The company is the second K.J. Parker book I’ve read, after Sharps. Like Sharps, it’s got a very Shakespearian feel. This time, the focus is on a group of old friends and their attempt to retire rather than the political intrigues of Sharps. The company fits firmly into the mold of 18th-century island books while retaining a modern writing style and classic themes.
Brief plot summary
Five embittered war veterans, led by their former commanding officer Kunessin, attempt to make their wartime retirement fantasies come true by creating an intentional community on an abandoned island. Kunessin has managed to assemble the necessary supplies, and the five men quickly find five women willing to marry them and come live on the island.
So how is it?
It’s really good, but it’s not a happy book. It’s a classic novel, not in the sense that it will become a well-loved work that will be treasured by generations to come, but that it hews closely to the traditions of Classical tragedy. Hamartia is definitely a major factor in the way the plot develops. Events develop quickly and the inevitable conclusion is visible to the reader but not the characters.
The characters of The company are presented as normal, everyday people trying to make their dreams come true in the face of an uncaring world. While famed for their exploits during the war, the veterans are not remotely heroic. They aren’t despicable people, either: this isn’t Joe Abercrombie or George R.R. Martin. It’s closer to a capital-L Literary take on Steven Erikson, with flawed, multifaceted characters instead of archetypal heroes and villains. It’s a dark book, but retains a sense of humor. It becomes clear fairly early on that Kunessin’s ownership of the island is questionable at best, and he may not have acquired the supplies being used to found their colony completely honestly.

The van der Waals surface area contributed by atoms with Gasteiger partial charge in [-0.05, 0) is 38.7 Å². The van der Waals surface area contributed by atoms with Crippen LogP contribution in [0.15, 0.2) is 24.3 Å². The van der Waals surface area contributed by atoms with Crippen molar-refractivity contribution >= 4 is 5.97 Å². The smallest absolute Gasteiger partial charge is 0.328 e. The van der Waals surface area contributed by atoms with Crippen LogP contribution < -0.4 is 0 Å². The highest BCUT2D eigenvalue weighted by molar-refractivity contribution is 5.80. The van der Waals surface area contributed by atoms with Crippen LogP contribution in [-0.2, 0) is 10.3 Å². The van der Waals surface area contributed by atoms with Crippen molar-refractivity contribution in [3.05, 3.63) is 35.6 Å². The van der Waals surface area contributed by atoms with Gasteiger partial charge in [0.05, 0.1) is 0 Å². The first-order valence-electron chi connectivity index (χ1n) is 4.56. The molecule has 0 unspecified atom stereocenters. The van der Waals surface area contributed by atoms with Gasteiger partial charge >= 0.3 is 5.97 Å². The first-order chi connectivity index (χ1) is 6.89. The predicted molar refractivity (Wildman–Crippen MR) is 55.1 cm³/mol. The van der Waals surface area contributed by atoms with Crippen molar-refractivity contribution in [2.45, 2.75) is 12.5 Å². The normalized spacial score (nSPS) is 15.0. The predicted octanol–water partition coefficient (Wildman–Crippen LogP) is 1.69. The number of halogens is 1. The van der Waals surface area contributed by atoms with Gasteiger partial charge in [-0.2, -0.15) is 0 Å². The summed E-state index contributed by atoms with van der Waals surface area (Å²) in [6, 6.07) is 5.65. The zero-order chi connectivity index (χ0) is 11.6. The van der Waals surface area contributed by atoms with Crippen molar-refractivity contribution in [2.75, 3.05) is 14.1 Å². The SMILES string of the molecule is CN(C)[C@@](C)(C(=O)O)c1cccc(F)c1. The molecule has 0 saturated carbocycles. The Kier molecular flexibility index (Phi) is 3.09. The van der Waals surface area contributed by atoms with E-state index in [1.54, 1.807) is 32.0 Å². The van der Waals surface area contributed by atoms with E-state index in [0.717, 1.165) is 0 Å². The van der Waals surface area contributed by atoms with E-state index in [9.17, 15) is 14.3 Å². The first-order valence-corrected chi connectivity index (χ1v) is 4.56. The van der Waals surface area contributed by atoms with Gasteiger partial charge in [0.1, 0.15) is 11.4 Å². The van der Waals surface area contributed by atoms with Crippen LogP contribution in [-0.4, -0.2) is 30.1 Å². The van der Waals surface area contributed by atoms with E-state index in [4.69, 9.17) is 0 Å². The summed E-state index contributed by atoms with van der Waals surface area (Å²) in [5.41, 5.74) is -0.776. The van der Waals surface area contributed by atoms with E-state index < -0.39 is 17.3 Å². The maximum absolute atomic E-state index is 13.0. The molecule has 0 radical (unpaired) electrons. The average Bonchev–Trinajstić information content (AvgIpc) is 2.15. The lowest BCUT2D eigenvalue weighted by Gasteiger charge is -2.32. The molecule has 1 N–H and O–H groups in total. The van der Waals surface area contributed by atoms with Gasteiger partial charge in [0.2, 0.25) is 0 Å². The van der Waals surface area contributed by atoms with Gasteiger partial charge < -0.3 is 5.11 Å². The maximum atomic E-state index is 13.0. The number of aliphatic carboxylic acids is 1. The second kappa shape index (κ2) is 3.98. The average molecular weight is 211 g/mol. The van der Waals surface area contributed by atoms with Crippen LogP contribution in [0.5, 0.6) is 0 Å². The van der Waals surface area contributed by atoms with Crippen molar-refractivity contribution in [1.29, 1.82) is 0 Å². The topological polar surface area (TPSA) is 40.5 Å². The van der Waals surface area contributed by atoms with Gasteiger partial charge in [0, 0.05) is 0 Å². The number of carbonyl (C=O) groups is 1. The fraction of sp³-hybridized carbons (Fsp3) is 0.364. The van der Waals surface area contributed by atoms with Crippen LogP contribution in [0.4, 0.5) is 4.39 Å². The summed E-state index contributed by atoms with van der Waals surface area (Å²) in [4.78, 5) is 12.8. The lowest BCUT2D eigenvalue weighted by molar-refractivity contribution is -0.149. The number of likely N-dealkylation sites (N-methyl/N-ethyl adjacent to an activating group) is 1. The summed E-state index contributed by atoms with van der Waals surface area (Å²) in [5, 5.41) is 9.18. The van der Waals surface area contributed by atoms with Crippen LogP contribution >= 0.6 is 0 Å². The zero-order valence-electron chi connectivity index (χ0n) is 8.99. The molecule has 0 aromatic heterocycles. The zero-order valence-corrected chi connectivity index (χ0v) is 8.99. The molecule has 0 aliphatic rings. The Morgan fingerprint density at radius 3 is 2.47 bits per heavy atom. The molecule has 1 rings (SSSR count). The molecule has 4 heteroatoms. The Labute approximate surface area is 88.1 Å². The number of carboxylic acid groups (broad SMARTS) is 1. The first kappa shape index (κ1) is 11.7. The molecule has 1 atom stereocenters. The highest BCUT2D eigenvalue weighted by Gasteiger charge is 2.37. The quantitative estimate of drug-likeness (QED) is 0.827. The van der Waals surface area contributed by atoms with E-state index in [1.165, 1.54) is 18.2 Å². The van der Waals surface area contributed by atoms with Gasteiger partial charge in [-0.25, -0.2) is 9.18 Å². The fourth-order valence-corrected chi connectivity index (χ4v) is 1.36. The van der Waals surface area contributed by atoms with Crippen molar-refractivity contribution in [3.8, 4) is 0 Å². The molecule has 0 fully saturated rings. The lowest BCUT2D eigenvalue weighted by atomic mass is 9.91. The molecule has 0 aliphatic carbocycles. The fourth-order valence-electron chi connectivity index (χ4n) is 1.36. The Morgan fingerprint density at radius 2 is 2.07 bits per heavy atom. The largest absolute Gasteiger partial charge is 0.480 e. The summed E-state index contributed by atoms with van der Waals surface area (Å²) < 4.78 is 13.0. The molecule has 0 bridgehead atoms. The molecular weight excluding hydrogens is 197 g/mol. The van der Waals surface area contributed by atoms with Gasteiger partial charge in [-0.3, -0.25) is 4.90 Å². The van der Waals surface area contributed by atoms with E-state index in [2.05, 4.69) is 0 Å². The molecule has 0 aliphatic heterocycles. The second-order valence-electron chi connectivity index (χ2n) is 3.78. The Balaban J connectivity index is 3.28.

The company is not exactly a subtle book. There’s little to no subtext, as the issues presented are stated fairly openly. Some might find it heavy-handed, but I felt like it fit well with the kind of classical style Parker is going for. Like Sharps, The company is an exceedingly well-crafted book. It’s not happy, but the resolution is incredibly strong and it definitely provides catharsis.
I decided to take a break from Parker after reading this one – I enjoyed it and devoured it pretty quickly, but at the time I was ready for something a little lighter.
Like Sharps, The company is almost a fantasy novel for people who hate fantasy novels. It’s more like Literature than it is escapist fantasy, and definitely would appeal to fans of historical fiction.
Copying my cross-recommendations from Sharps here, with some minor alterations